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    The Report also includes a country-based analysis for each Ibero-American country in the annex. These 22 country profiles provide greater insight into the characteristics of the SSC provided and received by each country in the region.

Results by chapter

Chapter 1. South-South Cooperation after the BAPA+40: necessary partnerships to face complex challenges

The chapter analyses the challenges faced by SSC and Triangular Cooperation after the Buenos Aires Plan of Action Plus 40 (BAPA+40), in particular with regard to the need to incorporate new actors and to build with them new and complex partnerships. In fact, the partnerships for the development goals captured in SDG #17 refer to the need of joining efforts to achieve sustainable development through the exchange of knowledge, experiences, technology and various types of resources.

Thus, the chapter begins with a brief historical review —from the Bandung Conference (1955) to BAPA+40 (2019)—, which shows how different actors have been getting involved in development cooperation. As a result, new action areas are created in SSC and Triangular Cooperation as a response to four key actors: decentralised governments (subnational and local), organised civil society, the academia and the private sector.   Their individual capacity to contribute, with different potentials and in partnership with the States, to the effective and sustainable resolution of development challenges and goals through South-South Cooperation and Triangular Cooperation, is well acknowledged.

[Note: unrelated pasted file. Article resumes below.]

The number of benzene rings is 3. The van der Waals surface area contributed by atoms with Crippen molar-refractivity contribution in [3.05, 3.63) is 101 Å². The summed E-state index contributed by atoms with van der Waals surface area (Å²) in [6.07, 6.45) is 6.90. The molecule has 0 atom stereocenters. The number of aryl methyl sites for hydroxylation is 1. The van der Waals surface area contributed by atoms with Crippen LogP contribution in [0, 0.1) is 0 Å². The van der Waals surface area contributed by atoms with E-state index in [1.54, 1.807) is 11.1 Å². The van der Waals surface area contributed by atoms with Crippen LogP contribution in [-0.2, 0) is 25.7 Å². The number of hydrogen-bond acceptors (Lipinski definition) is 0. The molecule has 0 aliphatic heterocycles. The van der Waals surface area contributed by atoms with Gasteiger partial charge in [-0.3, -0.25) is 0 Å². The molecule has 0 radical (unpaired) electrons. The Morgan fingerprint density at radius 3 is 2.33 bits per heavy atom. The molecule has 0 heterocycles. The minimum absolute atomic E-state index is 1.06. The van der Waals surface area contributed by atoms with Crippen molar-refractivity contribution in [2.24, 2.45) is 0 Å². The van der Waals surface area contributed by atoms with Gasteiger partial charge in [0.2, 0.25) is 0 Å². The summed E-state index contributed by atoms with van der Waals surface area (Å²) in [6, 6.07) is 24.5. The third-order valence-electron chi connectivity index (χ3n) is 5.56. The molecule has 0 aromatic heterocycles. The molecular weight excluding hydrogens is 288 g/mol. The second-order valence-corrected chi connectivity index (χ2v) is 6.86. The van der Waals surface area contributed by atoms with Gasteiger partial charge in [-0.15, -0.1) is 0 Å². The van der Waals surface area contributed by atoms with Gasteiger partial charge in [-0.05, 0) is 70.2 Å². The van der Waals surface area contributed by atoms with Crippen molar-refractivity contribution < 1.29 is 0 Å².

Chapter 2. Ibero-America and Bilateral South-South Cooperation

The nineteen Latin American countries exchanged 733 projects and 160 bilateral SSC actions in 2017. That year Mexico was the top provider country of bilateral SSC (158 projects, equivalent to 21.5 % of the total), followed by Chile, Argentina and Brazil (with an aggregated share of 44.4 %).

In contrast, in the role of recipient countries, El Salvador was the country that engaged in the highest number of exchange projects with a total of 82 projects (11.2 %), followed by Colombia, Mexico, Uruguay and Argentina. These four countries, each of them with a number of projects between 58 and 63, jointly accounted for a third of the total exchange projects in 2017.

On the other hand, the majority of bilateral SSC projects in implementation phase during 2017 (35.5 %) contributed to strengthen capacities in the Social area. Another one third of the projects (34.0 %) focused on economic objectives, with a clear prioritisation of those aimed at strengthening the productive sectors rather than the creation of infrastructures and services.